The view from an expert
The view from an expert
Iain, who qualified as a solicitor over 20 years ago, specialises in private client law. He works on wills, succession planning and lasting powers of attorney. Often he is involved in asset protection. Iain has a particular interest in later life issues.
Iain advises that “every adult” should have a will. “Many people think they don’t have enough assets to need a will but when we meet they quickly realise that they’d like to control what happens to what assets they have when after they have died. . People often think what they have automatically goes to their nearest and dearest, but the only way to ensure that happens is with a will. A will provides control, without one what happens to any bank accounts, securities, property, and other assets you own at the time of death is decided by the laws of intestacy and could even end up passing to the state. . Having a will gives you peace of mind.”
“There’s a perception that people only see lawyers when there’s a problem. This can make the experience seem daunting but I enjoy being with people so aim to make the conversation as relaxing as possible. As a starting point I think to myself, how would I like to be treated? At the end of the process people often say ‘Thank you for helping me get my affairs in order, now I can get on with more important things’”.
“A further reason for not preparing a will is a fear that talking about death will hasten it, but let me reassure you that writing a will is not simply a conversation about death. When you come to see me I want to get to know you, and find out what it is you want to achieve. We’ll have a chat, as I want to get to know what you need so I can then advise you how best to put your wishes in place.. These conversations can be unexpectedly relaxing and undaunting because we’ll talk about what’s important to you, you’ll be protecting and providing for those you love.”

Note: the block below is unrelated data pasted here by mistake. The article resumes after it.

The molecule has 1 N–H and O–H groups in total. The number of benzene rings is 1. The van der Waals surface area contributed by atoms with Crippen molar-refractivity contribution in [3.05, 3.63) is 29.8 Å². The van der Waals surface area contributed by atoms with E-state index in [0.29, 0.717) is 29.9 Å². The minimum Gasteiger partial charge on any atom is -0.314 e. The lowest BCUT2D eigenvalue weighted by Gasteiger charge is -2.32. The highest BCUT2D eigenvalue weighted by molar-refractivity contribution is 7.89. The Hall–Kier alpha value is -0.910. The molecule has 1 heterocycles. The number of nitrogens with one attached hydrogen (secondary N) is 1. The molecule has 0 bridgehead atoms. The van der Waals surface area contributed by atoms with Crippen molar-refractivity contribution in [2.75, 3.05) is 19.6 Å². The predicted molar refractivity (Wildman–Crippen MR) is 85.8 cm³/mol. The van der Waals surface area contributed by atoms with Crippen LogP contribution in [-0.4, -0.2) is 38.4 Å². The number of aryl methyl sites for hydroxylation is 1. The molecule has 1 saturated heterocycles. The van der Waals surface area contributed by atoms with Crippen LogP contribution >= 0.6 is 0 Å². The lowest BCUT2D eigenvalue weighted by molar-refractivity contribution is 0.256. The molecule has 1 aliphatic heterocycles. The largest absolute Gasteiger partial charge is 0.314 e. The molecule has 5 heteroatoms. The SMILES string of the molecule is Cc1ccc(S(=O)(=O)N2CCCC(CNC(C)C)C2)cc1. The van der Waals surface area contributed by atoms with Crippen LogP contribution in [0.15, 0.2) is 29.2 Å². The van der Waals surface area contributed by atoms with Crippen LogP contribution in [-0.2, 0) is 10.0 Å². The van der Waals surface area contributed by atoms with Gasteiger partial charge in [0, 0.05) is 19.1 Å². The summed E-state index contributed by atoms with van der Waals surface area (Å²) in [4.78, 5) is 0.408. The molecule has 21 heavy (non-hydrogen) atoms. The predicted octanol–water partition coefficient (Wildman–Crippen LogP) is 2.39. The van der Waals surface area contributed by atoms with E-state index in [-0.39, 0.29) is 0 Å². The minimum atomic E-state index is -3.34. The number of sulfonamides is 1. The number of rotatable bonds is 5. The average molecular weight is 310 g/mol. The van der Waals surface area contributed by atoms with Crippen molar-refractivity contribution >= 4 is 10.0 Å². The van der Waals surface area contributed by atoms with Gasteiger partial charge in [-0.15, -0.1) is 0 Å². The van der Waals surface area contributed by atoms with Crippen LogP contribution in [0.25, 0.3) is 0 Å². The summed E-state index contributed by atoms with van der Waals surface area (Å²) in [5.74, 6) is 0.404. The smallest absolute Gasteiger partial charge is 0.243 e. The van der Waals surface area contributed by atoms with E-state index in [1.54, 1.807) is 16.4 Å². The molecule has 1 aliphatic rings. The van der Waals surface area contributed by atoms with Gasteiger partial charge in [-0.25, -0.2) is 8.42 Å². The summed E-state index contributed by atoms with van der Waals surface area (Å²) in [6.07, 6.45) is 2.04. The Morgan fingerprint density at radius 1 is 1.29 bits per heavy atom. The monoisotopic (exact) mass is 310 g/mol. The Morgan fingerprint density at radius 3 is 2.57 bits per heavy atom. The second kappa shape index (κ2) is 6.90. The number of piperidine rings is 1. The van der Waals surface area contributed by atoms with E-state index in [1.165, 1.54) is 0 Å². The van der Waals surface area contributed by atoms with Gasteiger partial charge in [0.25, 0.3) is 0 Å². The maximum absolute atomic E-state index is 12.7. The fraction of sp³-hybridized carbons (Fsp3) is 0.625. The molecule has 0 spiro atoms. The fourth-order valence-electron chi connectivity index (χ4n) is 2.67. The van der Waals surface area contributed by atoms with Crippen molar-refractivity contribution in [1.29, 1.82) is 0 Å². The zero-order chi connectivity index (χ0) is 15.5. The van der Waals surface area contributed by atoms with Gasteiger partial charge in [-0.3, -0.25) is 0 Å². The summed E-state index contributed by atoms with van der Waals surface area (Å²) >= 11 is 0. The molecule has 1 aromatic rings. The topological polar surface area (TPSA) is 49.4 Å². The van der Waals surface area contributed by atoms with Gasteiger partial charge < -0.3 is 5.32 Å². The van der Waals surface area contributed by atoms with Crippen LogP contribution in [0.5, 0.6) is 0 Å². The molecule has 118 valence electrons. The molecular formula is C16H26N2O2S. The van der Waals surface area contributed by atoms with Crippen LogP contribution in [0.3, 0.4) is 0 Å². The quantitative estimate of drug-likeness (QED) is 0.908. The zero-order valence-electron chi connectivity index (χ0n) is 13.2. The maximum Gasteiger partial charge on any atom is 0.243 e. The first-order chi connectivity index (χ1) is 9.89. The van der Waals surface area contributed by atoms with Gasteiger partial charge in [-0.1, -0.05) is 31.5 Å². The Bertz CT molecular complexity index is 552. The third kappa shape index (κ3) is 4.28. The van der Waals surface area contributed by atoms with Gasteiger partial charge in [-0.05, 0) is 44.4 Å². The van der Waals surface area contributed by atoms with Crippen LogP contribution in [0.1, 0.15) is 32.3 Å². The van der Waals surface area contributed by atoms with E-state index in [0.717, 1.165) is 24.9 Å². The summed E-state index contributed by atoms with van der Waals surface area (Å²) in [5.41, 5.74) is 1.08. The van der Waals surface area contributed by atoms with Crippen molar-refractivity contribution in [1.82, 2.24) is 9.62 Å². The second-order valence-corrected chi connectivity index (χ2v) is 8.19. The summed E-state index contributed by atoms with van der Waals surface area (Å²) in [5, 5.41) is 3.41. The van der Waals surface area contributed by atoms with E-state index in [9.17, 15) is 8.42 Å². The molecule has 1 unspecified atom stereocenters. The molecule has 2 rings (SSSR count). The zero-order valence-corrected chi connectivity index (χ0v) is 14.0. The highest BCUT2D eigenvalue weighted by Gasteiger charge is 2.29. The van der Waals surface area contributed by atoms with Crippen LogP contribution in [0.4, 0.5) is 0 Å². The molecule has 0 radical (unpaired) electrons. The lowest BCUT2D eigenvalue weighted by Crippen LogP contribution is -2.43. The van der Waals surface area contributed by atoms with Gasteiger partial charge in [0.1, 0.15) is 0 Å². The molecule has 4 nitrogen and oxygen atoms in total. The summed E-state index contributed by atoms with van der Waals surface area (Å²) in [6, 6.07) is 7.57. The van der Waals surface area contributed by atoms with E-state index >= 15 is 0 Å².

“I advise against making a homemade will. A well drafted will covers all of the angles. You’ll tell me what you want to achieve and I’ll set out the options for you. We will probably have up to an hour long conversation. I’ll then work on your will and you will often then come back to see me to discuss the draft, cover any questions you may have and check that the will covers everything you wanted. I normally recommend that your will is prepared to offer flexibility to cover what you would want to happen if circumstances change in the future. I also recommend reviewing your will every three to five years, or earlier if there is a change in your personal circumstances or legiaslation. In most cases there may be no need to make a change but if you have for example, an addition to the family, maybe a grandchild, you might want your will to reflect to this.”
Iain tells me “I see my role as giving practical, pragmatic and bespoke advice. I’ll look at what you want, and will see if there is anything additional you may need to consider. I like to make a difference, so will signpost you if I think it will help. I’d refer you to an accountant or financial adviser for money or similar matters if appropriate, or if you have a close family member with experience of mental health problems I would suggest speaking to Rethink Mental Illness.”
“My personal experiences mean that charity is close to my heart. Throughout my career I have never just been about ticking boxes to get the job done, I’ve always wanted to add value and give something back. It’s important for me to do something for others and contribute to a worthwhile cause. Although I am not permitted to suggest making a gift in their will to a specific charity, I can raise charitable giving as an option. Clients often see wills in a very compartmentalised light, but they are often gratefully surprised when they learn that making a gift in their will to a charity is an option.”
Iain was involved in the 2015 Remember A Charity in your will week campaign. How did that come about? “I asked someone at Remember A Charity if I could use some of their stats, such as the percentages of people who support charities as opposed to those who benefit charities in their wills. They were happy to share these with me and then asked if I was interested in being filmed jumping out of an aeroplane! It was part of the campaign to show the extremes people go to for the causes that matter the most to them. The message was that you don’t have to go to extremes for the causes you love, you can simply put a gift in your will to a charity that matters to you. The day was great fun - I even had a stunt double in the initial promotional video!”
Iain Wanstall TEP (Trust and Estates Practitioners)
Labrums Solicitors LLP